The medieval centre of Figeac is now a bustling town with distinctive architecture and a link to Ancient Egypt
As soon as you arrive in Figeac, in the Lot département, you know you have reached the south – the narrow cobbled streets, the dusty squares shaded by plane trees, the café terraces, the age-old buildings, and the marketplace – a feast for all the senses.
I arrived on the last day of the school year to the sound of happy children playing on a hot summer’s afternoon, and in the background the gentle sound of a fountain in a cool garden. The soothing presence of water is close by, with the River Cele flowing along the edge of the historic centre. In medieval times there was a canal here, and mills and tanneries were commonplace. The canal ran through Place d’Estang and into the Cele until the 1950s, when it was covered up.
The square is a stone’s throw from the river and a couple of alleys away from the marketplace. This is one of the great things about Figeac; it is compact, but each street and building is worth savouring, with history oozing from every pore. A guided tour means you won’t miss the hidden gems, but if you prefer to wander around on your own, pick up a ‘keys to the city’ leaflet at the tourist office and look out for the numbered symbols on the walls.
The town’s architectural heritage is stunning. The majority of the buildings date from the medieval period, but they intertwine with Renaissance architecture – magnificent staircases and ornate doorways can be glimpsed next to half-timbering. The oldest house is thought to be the 12th-century Maison du Griffon in Place Champollion. It is typical of this period with its sculptured motifs of fantastical animals and leaves. Turn around and look up to see the ornate arched windows of a 14th century dwelling, no doubt once the property of a rich merchant, given the quality and sumptuousness of the craftsmanship.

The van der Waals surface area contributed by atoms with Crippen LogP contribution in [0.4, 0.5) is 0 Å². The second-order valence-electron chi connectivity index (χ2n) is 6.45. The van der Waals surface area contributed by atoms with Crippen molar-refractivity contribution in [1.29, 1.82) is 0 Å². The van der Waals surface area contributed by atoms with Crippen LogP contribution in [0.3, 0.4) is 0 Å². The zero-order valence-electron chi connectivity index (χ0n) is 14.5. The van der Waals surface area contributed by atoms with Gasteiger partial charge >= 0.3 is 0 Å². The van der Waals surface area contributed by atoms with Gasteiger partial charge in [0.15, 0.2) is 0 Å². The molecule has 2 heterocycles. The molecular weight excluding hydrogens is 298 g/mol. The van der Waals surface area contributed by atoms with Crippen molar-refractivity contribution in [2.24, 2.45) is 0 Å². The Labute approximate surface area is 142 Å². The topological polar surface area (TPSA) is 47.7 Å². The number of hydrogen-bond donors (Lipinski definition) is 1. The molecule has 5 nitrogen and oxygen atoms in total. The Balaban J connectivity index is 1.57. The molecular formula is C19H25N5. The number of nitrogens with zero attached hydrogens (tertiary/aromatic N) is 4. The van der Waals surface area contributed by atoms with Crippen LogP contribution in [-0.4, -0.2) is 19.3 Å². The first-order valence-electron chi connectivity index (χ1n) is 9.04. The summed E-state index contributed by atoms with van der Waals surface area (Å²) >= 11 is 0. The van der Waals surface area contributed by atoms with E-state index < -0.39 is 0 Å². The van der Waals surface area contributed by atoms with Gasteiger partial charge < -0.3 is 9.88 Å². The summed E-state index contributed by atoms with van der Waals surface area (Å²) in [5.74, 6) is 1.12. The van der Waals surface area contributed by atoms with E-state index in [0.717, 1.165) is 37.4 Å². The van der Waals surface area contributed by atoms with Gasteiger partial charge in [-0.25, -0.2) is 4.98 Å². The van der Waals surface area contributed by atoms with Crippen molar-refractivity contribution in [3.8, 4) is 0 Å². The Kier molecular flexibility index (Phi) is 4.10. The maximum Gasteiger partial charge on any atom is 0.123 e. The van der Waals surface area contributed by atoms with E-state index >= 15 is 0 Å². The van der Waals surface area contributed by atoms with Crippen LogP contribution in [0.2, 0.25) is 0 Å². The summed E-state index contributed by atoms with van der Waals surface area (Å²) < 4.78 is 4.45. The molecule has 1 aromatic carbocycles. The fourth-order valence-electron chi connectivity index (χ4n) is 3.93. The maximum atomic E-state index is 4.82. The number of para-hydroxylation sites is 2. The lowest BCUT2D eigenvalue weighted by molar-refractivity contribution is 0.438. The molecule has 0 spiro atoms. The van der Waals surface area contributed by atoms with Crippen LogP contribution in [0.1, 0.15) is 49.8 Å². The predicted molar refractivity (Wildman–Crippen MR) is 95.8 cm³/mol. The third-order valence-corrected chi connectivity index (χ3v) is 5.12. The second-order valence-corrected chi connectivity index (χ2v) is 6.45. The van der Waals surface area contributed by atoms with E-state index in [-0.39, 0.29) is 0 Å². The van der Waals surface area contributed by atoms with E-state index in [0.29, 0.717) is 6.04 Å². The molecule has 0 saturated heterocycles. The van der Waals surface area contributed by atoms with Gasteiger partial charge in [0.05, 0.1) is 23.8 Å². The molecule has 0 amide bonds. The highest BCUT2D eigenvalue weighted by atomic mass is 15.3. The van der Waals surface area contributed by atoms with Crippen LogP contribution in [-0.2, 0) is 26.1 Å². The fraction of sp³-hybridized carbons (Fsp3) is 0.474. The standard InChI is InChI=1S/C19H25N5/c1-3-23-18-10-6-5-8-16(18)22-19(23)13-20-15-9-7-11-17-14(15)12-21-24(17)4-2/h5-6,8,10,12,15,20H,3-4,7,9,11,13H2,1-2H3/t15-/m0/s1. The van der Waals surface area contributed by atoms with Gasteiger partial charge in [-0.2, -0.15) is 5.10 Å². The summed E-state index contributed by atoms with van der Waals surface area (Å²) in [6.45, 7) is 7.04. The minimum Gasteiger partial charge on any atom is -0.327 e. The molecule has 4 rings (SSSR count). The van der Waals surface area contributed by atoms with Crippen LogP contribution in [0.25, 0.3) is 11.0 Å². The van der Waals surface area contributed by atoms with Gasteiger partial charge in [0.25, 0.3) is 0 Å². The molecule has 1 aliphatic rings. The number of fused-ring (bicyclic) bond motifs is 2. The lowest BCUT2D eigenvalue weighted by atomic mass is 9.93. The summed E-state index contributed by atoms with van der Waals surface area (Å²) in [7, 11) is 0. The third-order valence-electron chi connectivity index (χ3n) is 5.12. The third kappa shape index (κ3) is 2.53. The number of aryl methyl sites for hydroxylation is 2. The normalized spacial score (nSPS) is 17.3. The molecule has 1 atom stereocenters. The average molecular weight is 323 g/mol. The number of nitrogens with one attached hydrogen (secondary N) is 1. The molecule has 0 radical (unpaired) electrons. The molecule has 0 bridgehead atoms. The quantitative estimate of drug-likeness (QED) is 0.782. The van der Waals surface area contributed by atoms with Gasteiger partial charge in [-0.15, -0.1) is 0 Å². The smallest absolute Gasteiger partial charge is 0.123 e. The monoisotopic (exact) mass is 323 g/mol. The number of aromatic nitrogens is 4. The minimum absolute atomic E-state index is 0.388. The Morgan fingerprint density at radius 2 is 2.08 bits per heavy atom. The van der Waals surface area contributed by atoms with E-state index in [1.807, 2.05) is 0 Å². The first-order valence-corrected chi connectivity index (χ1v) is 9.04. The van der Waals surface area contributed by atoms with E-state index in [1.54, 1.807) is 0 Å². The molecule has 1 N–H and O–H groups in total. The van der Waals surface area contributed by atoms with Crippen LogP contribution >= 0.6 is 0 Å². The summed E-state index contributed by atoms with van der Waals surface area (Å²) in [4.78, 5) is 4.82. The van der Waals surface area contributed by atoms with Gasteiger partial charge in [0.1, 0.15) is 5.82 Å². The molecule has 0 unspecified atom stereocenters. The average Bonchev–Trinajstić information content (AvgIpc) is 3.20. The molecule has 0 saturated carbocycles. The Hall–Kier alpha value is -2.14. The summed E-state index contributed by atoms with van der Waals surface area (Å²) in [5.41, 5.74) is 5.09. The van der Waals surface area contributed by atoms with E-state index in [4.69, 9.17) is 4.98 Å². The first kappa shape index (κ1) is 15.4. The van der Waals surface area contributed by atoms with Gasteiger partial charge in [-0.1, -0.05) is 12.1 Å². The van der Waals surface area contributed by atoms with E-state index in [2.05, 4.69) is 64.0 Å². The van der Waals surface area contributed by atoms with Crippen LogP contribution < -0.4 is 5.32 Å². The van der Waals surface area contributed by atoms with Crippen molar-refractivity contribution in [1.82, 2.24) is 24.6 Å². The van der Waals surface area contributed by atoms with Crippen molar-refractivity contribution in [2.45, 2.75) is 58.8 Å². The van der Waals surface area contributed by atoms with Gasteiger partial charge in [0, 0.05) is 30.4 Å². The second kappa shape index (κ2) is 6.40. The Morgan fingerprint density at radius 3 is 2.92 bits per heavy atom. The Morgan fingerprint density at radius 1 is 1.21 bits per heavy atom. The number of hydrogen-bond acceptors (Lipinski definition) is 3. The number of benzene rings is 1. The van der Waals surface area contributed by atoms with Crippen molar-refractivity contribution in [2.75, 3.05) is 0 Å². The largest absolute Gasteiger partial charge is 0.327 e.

On the same square is a museum dedicated to Jean-François Champollion, who was born in Figeac in 1790. Champollion was the famous Egyptologist who deciphered the hieroglyphics of the Rosetta Stone, and his birthplace is incorporated into the museum. By all accounts, he was a child prodigy gifted in languages, mastering Greek, Latin, Arabic, Hebrew, Sanskrit and Persian during his teens.
The museum also explores the origins of the world’s written languages, from runes to the development of the alphabet and the invention of printing. It is a fascinating mix of the personal – Champollion’s letters to his brother and his work notes are on display – and the global, with examples of writing from South America to Asia. There is even a mummy from the fourth century BC, miraculously preserved in its linen bandages in the Egyptian room.
The museum’s ultra-modern double facade, with its thousand letters, makes a striking impression. The stone exterior represents the traditional architecture of the town, and on top there is a modern `solelho‘, from which you have one of the best views of the square. Look up and on most streets you will see these upper, covered terraces which in days gone by were used to dry fruit and vegetables, and skins used in the tanning industry. The museum’s second, copper facade is set about a metre behind the original stone one and features symbols from 28 writings of the world, hinting at the contents within. It is an imaginative design which took five years in the making.
At the back of the museum is Place des Écritures, where a replica of the Rosetta Stone holds pride of place, and a stone staircase leads to a patio where three papyrus plants are growing. The square is often used as an exhibition area, and for small gatherings. The apartments overlooking the square are ‘social housing’, underlining the democratic feel of Figeac.